|Frontispiece to "Horrors of Tornado Flood and Fire," by Frederick E. Drinker. 1913. An account of tornados, flooding and accompanying fires from Nebraska to New York in the year 1913. Image ID: libr0506, Treasures of the NOAA Library Collection. High Resolution Photo Available - Click Here.|
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Great Lakes Storm of 1913, From Wikipedia, the free encyclopedia
The Great Lakes Storm of 1913, historically referred to as the "Big Blow," the "Freshwater Fury," or the "White Hurricane," was a blizzard with hurricane-force winds that devastated the Great Lakes basin in the United States Midwest and the Canadian province of Ontario from November 7, 1913, to November 10, 1913.
The deadliest and most destructive natural disaster to ever hit the lakes1, the Great Lakes Storm killed over 250 people, destroyed 19 ships, and stranded 19 others. The financial loss in vessels alone was nearly US$5 million, or about $100 million in present-day adjusted dollars. The large loss of cargo, including coal, iron ore, and grain, meant short-term rising prices for consumer products throughout North America.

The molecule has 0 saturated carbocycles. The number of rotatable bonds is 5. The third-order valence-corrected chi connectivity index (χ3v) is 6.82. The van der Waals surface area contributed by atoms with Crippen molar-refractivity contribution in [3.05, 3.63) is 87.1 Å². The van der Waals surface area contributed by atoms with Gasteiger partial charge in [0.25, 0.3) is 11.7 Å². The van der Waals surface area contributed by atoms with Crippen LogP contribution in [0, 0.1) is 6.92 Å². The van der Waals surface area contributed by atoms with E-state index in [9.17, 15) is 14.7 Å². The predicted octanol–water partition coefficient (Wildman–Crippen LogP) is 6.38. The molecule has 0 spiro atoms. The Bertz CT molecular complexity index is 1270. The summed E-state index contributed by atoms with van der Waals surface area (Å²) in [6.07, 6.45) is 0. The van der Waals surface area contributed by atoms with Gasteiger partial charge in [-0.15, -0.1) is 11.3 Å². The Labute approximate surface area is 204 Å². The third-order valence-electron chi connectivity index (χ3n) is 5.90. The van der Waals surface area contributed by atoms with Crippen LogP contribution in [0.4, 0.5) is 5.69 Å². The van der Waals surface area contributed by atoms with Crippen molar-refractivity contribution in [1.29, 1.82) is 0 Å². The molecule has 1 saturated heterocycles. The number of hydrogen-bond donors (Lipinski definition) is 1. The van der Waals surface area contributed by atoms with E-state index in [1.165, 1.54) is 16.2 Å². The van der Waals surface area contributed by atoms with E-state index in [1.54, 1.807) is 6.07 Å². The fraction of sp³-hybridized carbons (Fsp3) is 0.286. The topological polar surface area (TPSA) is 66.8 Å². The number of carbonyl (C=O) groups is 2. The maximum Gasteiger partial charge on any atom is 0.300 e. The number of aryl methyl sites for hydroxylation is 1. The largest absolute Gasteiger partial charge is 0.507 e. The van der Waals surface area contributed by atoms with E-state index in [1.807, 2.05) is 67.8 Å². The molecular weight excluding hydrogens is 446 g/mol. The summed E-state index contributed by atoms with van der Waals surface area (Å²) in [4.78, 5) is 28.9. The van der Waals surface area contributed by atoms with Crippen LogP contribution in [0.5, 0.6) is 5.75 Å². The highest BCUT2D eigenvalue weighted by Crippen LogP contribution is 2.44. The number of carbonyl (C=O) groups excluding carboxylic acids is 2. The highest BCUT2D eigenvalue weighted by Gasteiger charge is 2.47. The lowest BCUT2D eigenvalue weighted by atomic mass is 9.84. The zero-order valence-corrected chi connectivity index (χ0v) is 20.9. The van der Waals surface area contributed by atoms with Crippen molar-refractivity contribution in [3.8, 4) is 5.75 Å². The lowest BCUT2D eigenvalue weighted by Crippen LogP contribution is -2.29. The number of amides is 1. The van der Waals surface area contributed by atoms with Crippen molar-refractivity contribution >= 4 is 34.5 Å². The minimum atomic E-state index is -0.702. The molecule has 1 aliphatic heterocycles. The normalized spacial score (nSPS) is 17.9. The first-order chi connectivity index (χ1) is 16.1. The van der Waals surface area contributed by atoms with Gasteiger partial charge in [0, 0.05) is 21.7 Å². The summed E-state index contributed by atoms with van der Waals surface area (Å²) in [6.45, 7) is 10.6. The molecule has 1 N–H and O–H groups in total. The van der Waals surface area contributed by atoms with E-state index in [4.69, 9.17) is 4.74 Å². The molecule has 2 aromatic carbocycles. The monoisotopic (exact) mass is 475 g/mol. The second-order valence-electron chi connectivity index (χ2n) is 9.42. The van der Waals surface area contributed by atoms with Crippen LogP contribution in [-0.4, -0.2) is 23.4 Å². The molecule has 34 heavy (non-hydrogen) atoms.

The storm originated as the convergence of two major storm fronts that was fuelled by the lakes' relatively warm waters, a seasonal process called a "November gale". It produced 90 mph (145 km/h) winds, waves over 35 feet (11 m) high, and whiteout snow squalls.
This article is licensed under the GNU Free Documentation License. It uses material from the Wikipedia article, Great Lakes Storm of 1913.
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